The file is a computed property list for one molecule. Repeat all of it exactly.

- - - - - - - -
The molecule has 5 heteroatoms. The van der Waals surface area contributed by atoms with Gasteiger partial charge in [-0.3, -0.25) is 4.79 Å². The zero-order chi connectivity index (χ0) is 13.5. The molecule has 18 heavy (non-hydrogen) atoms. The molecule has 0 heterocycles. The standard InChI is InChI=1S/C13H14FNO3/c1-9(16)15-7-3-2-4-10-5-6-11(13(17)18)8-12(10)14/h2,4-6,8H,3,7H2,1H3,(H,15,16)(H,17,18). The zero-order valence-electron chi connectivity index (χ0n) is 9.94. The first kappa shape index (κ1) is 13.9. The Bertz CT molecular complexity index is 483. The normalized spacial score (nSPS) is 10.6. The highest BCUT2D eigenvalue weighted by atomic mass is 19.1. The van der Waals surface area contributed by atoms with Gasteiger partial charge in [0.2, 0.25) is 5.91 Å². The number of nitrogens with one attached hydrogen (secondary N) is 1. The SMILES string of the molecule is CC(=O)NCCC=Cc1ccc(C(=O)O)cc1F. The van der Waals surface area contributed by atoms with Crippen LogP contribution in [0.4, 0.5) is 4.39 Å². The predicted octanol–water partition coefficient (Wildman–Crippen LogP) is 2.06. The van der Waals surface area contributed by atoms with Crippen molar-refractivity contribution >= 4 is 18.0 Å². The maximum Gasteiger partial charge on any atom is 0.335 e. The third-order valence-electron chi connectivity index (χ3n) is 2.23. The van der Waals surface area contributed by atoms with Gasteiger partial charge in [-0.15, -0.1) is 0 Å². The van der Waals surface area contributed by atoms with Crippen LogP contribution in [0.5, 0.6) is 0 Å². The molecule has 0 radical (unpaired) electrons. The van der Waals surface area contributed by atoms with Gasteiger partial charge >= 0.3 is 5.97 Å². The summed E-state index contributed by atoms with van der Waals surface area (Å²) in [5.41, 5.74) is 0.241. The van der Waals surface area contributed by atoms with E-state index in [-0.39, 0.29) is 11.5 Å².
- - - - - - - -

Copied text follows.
The molecule has 5 heteroatoms. The van der Waals surface area contributed by atoms with Gasteiger partial charge in [-0.3, -0.25) is 4.79 Å². The zero-order chi connectivity index (χ0) is 13.5. The molecule has 18 heavy (non-hydrogen) atoms. The molecule has 0 heterocycles. The standard InChI is InChI=1S/C13H14FNO3/c1-9(16)15-7-3-2-4-10-5-6-11(13(17)18)8-12(10)14/h2,4-6,8H,3,7H2,1H3,(H,15,16)(H,17,18). The zero-order valence-electron chi connectivity index (χ0n) is 9.94. The first kappa shape index (κ1) is 13.9. The Bertz CT molecular complexity index is 483. The normalized spacial score (nSPS) is 10.6. The highest BCUT2D eigenvalue weighted by atomic mass is 19.1. The van der Waals surface area contributed by atoms with Gasteiger partial charge in [0.2, 0.25) is 5.91 Å². The number of nitrogens with one attached hydrogen (secondary N) is 1. The SMILES string of the molecule is CC(=O)NCCC=Cc1ccc(C(=O)O)cc1F. The van der Waals surface area contributed by atoms with Crippen LogP contribution in [0.4, 0.5) is 4.39 Å². The predicted octanol–water partition coefficient (Wildman–Crippen LogP) is 2.06. The van der Waals surface area contributed by atoms with Crippen molar-refractivity contribution >= 4 is 18.0 Å². The maximum Gasteiger partial charge on any atom is 0.335 e. The third-order valence-electron chi connectivity index (χ3n) is 2.23. The van der Waals surface area contributed by atoms with Gasteiger partial charge in [-0.15, -0.1) is 0 Å². The van der Waals surface area contributed by atoms with Crippen LogP contribution in [0.5, 0.6) is 0 Å². The molecule has 0 radical (unpaired) electrons. The van der Waals surface area contributed by atoms with Gasteiger partial charge >= 0.3 is 5.97 Å². The summed E-state index contributed by atoms with van der Waals surface area (Å²) in [5.41, 5.74) is 0.241. The van der Waals surface area contributed by atoms with E-state index in [-0.39, 0.29) is 11.5 Å².